National Park in Highlands Faces Opposition

Vala Hafstað

A bill introduced in Alþingi, the Icelandic parliament, last week by Minister for the Environment Guðmundur Ingi Guðbrandsson regarding the establishment of a national park in the central highlands of Iceland faces opposition from some members of the Progressive and Independence parties – two of the parties that make up the tri-party coalition government, Morgunblaðið reports. The park would be Europe’s largest.

At present the bill is being discussed in parliamentary committees.

The establishment of a national park in the highlands is part of the government’s agreement. Such a park would make 30 percent of the area of Iceland a national park. Eighty-five percent of the proposed park’s area is public lands, owned by the state.

“The conditions that we, the members of the Progressive Party, set are clear, and the bill will not pass unless they are entirely respected,” states Minister for Transport and Local Government Sigurður Ingi Jóhannsson, the Progressive Party leader.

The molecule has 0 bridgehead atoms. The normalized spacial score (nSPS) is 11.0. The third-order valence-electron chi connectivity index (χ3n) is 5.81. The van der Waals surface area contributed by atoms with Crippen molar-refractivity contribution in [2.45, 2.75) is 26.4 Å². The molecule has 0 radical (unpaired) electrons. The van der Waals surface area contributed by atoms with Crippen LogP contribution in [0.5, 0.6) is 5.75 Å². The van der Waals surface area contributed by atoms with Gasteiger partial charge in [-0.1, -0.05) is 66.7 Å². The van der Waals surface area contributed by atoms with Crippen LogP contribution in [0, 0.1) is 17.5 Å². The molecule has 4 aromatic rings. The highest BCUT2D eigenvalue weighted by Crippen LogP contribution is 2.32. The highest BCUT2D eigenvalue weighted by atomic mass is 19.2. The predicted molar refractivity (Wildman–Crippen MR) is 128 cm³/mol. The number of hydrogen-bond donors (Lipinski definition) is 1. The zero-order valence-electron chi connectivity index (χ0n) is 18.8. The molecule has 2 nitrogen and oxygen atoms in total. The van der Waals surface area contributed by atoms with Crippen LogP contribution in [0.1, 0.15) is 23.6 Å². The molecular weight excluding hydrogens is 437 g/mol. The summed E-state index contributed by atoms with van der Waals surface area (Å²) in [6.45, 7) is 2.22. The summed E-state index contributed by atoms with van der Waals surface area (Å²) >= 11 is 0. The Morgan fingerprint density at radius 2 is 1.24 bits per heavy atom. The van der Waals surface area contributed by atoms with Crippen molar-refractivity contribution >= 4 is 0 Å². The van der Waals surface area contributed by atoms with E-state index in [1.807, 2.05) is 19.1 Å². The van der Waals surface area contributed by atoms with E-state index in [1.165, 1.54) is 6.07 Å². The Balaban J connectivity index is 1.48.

He states that important discussion is ahead – in society as well as in Alþingi. He adds that in Alþingi, MPs for the Progressive Party have suggested the park be expanded incrementally, such as by first adding Hofsjökull glacier and adjacent protected areas to Vatnajökull National Park. He states that communication with people familiar with the highlands has failed and that in South Iceland, in particular, there is strong opposition to the issue.

“I will not approve the bill the way it is now,” states Njáll Trausti Friðbersson, MP for the Independence Party. He believes comprehensive interests, such as regarding energy issues, are inadequately addressed.

The story has been corrected. The proposed park would cover 30 percent of the area of Iceland.

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